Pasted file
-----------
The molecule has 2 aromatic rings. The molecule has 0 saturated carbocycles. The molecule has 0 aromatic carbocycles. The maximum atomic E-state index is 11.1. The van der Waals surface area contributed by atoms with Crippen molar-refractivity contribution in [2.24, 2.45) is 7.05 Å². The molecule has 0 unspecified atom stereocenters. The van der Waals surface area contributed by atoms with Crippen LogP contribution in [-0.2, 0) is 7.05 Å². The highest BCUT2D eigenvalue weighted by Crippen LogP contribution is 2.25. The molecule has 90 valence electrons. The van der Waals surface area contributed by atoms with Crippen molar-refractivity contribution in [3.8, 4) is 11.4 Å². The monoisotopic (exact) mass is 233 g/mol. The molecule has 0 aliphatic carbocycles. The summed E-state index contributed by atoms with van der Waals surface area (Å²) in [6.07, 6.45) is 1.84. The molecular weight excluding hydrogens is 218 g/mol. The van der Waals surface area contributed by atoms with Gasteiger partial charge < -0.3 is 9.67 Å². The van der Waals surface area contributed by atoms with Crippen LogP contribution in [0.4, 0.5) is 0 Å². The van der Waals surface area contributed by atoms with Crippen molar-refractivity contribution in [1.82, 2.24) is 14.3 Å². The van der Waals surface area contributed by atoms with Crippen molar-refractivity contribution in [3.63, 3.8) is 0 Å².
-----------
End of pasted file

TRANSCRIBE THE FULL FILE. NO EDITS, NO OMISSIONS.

The molecule has 2 aromatic rings. The molecule has 0 saturated carbocycles. The molecule has 0 aromatic carbocycles. The maximum atomic E-state index is 11.1. The van der Waals surface area contributed by atoms with Crippen molar-refractivity contribution in [2.24, 2.45) is 7.05 Å². The molecule has 0 unspecified atom stereocenters. The van der Waals surface area contributed by atoms with Crippen LogP contribution in [-0.2, 0) is 7.05 Å². The highest BCUT2D eigenvalue weighted by Crippen LogP contribution is 2.25. The molecule has 90 valence electrons. The van der Waals surface area contributed by atoms with Crippen molar-refractivity contribution in [3.8, 4) is 11.4 Å². The monoisotopic (exact) mass is 233 g/mol. The molecule has 0 aliphatic carbocycles. The summed E-state index contributed by atoms with van der Waals surface area (Å²) in [6.07, 6.45) is 1.84. The molecular weight excluding hydrogens is 218 g/mol. The van der Waals surface area contributed by atoms with Gasteiger partial charge < -0.3 is 9.67 Å². The van der Waals surface area contributed by atoms with Crippen LogP contribution in [0.4, 0.5) is 0 Å². The van der Waals surface area contributed by atoms with Crippen molar-refractivity contribution in [1.82, 2.24) is 14.3 Å². The van der Waals surface area contributed by atoms with Crippen molar-refractivity contribution in [3.63, 3.8) is 0 Å².